And then I thought maybe diversity, equity, and inclusion. And I got introduced to that specifically through my volunteer work, working as a volunteer at my children's independent school in New York city. So I thought maybe, possibly, but I really didn't know how to get started. It was I felt like a little nugget of a idea, but wasn't sure how to make that happen.

Carol Fishman Cohen: And then, how did you hear about the iRelaunch conference and what were some of your experiences before and after that?

Jennifer Andrews: Once I decided I wanted to do this, I struggled with, how do I do this? Even sharing it with other people, because, I watched a lot of my peers, their careers soar while I was taking care of my kids. It was an important job, but it's a different type of job.

And I wasn't even sure if I wanted to even tell people I wanted to do it. But then I said, I always heard your network is your biggest asset. So I bit the bullet and started telling everybody that I wanna do this. I was worried about how they were gonna react, but everybody was so supportive. And actually doing, making that decision to share with my network that I wanted to do this is how I got introduced to iRelaunch. A friend of mine who's super success successful, somehow heard about your organization, I don't even know how. And she said to me, it sounds like this might be something you want to look into. The conference is coming up. Literally. It was like almost divine intervention because she probably told me about this, and maybe two weeks later was when you were having your annual conference. I signed up. I was like, I'm going. And that's really how I first got introduced to you all and how using my network helped me begin to really take that little nugget of an idea into something that felt like, oh, maybe it's possible.

Carol Fishman Cohen: Yeah. And I just want to remind our audience that in 2014, and until COVID, our conference was an in person event and we would have it at university campuses in different areas of the country, and we had the New York area conference at NYU for a few years, and before we moved to Columbia, simply because of room capacity. And Jennifer and I were talking about when she went to the conference, we held it at NYU Stern.

It was an in person event. But the other thing I wanted to just highlight for our audience is your comments about going public with your job search, because a lot of us struggle with that. And I think it's in part a, I'm, what are people going to think? And are they, are they going to say say, what are you talking about?

You've been out of the workforce for X number of years, you're dreaming. Or, it also feels like you're going on record. And so then if people, it's like, what if people check up with me, check in with me in six months, a year or whatever. And I have to say, yeah, I'm job searching. And it just puts a little more

pressure on you.

Jennifer Andrews: Yes. I was like, were you in my brain? Cause literally all those things were going through my head at that time on can I really do this? What if I don't find something that people are going to ask me about it? Oh my goodness. Yes. All of that and more was happening. Yeah.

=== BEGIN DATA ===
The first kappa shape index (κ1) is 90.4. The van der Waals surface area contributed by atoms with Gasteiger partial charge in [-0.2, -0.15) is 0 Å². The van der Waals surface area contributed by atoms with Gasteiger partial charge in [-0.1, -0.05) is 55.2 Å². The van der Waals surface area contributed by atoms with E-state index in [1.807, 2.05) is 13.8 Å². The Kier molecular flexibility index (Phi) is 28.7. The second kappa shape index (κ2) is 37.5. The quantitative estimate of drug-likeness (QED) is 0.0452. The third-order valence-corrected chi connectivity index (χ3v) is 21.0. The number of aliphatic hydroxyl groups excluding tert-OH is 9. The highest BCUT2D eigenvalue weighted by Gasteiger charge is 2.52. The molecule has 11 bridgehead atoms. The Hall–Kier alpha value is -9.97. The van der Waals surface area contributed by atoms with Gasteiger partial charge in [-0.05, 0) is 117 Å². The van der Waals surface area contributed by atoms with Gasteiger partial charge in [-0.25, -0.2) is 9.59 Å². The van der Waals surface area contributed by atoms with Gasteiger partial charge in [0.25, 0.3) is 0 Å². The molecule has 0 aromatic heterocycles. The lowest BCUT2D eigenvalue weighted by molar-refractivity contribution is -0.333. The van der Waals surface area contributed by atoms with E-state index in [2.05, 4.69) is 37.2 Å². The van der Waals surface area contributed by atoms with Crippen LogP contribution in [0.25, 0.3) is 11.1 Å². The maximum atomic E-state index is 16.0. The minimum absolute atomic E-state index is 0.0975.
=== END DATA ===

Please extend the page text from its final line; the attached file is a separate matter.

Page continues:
Carol Fishman Cohen: You had talked to me about the conference being, I don't know if it was, I'd say it was as much of a turning point, but it was certainly a milestone along the way. Can you talk about why or what kind of experience you had there or what changed?

Jennifer Andrews: So I say it was an aha moment for me. I think I told you earlier, I don't really remember what the kind of speakers, who the speakers were, but what really stuck with me was the time I spent with a cohort of people at this time sitting around a table that were all in a similar position as myself, they wanted to try to figure out how to get back in the corporate world. And I guess one of the facilitators said something, and I'm paraphrasing, about, talk amongst ourselves about what do we do around our career break and how can we talk about it in an empowering way when we're talking to prospective employers.

And I really hadn't thought about that before. And so we did this and the responses I got from these strangers, what I was doing, they're like, Oh my gosh, that's so amazing. I mean, they all had amazing things they were doing. And it really made me feel empowered to say, I'm not going to shy away from this.

And I actually put on my resume the volunteer work I did during my career break, to this day, it's still on my resume, and to this day, it's an important part of what I talk about at any job interview, as I was introducing myself, you mentioned I'm now at Guardian Life, part of my introduction to the organization, I talked about it, and I talk about it proudly, and it's such an important part of my journey now.

Carol Fishman Cohen: Yeah, so much of what you're talking about resonates deeply with me, so I guess I wanted to understand a little bit more, or just maybe highlight when you're telling your story because so much, so many of us have a story, but you had this experience where other people were validating it, not only validating it, but celebrating it, and sometimes,

we're living our lives and we're doing these things that we do and we don't recognize, we can't get outside ourselves to recognize that. So, just you recounting it, feels like such a powerful moment. Question for you is that what happened next and did you have more conversations and tell people more about your background?